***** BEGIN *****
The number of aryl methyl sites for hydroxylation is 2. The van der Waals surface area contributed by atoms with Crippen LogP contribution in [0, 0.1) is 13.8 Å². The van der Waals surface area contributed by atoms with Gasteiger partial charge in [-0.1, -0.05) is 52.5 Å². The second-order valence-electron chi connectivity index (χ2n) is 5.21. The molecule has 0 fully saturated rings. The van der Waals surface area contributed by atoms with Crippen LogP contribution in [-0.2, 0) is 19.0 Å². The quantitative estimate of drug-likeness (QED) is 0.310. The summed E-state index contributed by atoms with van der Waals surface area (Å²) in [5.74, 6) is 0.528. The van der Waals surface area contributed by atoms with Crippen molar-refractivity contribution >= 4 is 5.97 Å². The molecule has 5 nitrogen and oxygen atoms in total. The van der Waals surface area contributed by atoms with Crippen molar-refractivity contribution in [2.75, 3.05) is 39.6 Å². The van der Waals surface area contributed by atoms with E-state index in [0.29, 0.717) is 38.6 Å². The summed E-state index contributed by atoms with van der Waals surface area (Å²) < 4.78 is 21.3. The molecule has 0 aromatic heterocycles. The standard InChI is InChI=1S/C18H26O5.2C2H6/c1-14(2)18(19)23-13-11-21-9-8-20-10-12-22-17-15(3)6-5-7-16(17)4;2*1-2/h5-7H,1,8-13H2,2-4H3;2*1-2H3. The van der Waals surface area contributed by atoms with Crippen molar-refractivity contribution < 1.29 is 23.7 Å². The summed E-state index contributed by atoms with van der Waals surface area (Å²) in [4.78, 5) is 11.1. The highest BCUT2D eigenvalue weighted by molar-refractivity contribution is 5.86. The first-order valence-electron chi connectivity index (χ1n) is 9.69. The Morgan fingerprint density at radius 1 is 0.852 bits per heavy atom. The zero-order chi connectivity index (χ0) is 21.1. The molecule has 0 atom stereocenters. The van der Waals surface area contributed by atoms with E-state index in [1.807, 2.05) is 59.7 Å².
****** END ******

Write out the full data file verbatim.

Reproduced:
The number of aryl methyl sites for hydroxylation is 2. The van der Waals surface area contributed by atoms with Crippen LogP contribution in [0, 0.1) is 13.8 Å². The van der Waals surface area contributed by atoms with Gasteiger partial charge in [-0.1, -0.05) is 52.5 Å². The second-order valence-electron chi connectivity index (χ2n) is 5.21. The molecule has 0 fully saturated rings. The van der Waals surface area contributed by atoms with Crippen LogP contribution in [-0.2, 0) is 19.0 Å². The quantitative estimate of drug-likeness (QED) is 0.310. The summed E-state index contributed by atoms with van der Waals surface area (Å²) in [5.74, 6) is 0.528. The van der Waals surface area contributed by atoms with Crippen molar-refractivity contribution >= 4 is 5.97 Å². The molecule has 5 nitrogen and oxygen atoms in total. The van der Waals surface area contributed by atoms with Crippen molar-refractivity contribution in [2.75, 3.05) is 39.6 Å². The van der Waals surface area contributed by atoms with E-state index in [0.29, 0.717) is 38.6 Å². The summed E-state index contributed by atoms with van der Waals surface area (Å²) < 4.78 is 21.3. The molecule has 0 aromatic heterocycles. The standard InChI is InChI=1S/C18H26O5.2C2H6/c1-14(2)18(19)23-13-11-21-9-8-20-10-12-22-17-15(3)6-5-7-16(17)4;2*1-2/h5-7H,1,8-13H2,2-4H3;2*1-2H3. The van der Waals surface area contributed by atoms with Crippen molar-refractivity contribution < 1.29 is 23.7 Å². The summed E-state index contributed by atoms with van der Waals surface area (Å²) in [4.78, 5) is 11.1. The highest BCUT2D eigenvalue weighted by molar-refractivity contribution is 5.86. The first-order valence-electron chi connectivity index (χ1n) is 9.69. The Morgan fingerprint density at radius 1 is 0.852 bits per heavy atom. The zero-order chi connectivity index (χ0) is 21.1. The molecule has 0 atom stereocenters. The van der Waals surface area contributed by atoms with E-state index in [1.807, 2.05) is 59.7 Å².